The Miami Dolphins have not had a regular season home game blacked out on local television since 1998. To help keep that streak alive, the Dolphins will take advantage of the NFL's new blackout policy, Craig Davis of the South Florida Sun-Sentinel reports.
By lowering the threshold, the Dolphins will now need to sell 51,128 of the 60,500 non-premium seats at Sun Life Stadium to avoid a blackout.
"The thought process of why we're doing it is pretty basic; it's consistent with our philosophy over the last three years and probably longer which is to do everything possible we can to keep the games available on local television," Dolphins CEO Mike Dee said Friday.
"For us, these seats aren't killed seats," Dee added. They're still available for sale, and our goal would be to still sell the 60,500 per game."
Two days ago, the Oakland Raiders reportedly joined the Tampa Bay Buccaneers in taking advantage of the new policy, which requires teams that lower their threshold to share a greater percentage of ticket revenues with visiting teams.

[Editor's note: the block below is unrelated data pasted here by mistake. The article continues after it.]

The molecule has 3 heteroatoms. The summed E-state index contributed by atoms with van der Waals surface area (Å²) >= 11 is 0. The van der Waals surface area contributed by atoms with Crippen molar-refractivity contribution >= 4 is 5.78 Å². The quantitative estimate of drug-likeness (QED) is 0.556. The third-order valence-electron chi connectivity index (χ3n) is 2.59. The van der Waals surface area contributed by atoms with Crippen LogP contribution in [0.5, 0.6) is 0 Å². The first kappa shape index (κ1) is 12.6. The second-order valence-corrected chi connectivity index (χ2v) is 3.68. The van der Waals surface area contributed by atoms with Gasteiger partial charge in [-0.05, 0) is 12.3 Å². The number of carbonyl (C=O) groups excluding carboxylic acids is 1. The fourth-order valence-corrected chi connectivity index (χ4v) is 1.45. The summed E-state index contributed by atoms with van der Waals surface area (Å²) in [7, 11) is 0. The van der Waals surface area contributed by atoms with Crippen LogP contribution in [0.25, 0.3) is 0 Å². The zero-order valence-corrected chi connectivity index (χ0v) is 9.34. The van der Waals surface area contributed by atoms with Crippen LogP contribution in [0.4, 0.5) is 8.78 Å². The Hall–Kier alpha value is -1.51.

Owner Stephen Ross has attempted to make Dolphins home games an event, but ticket sales have slumped as the club has posted losing records in six of the last eight seasons, making the playoffs just once since the league expanded to 32 teams.
Building buzz through HBO's "Hard Knocks" and avoiding an 0-7 start would help the team fill its stadium in 2012, but the reality of the situation is their non-divisional home schedule isn't particularly exciting and the team may need as much help as possible to keep the games on local television.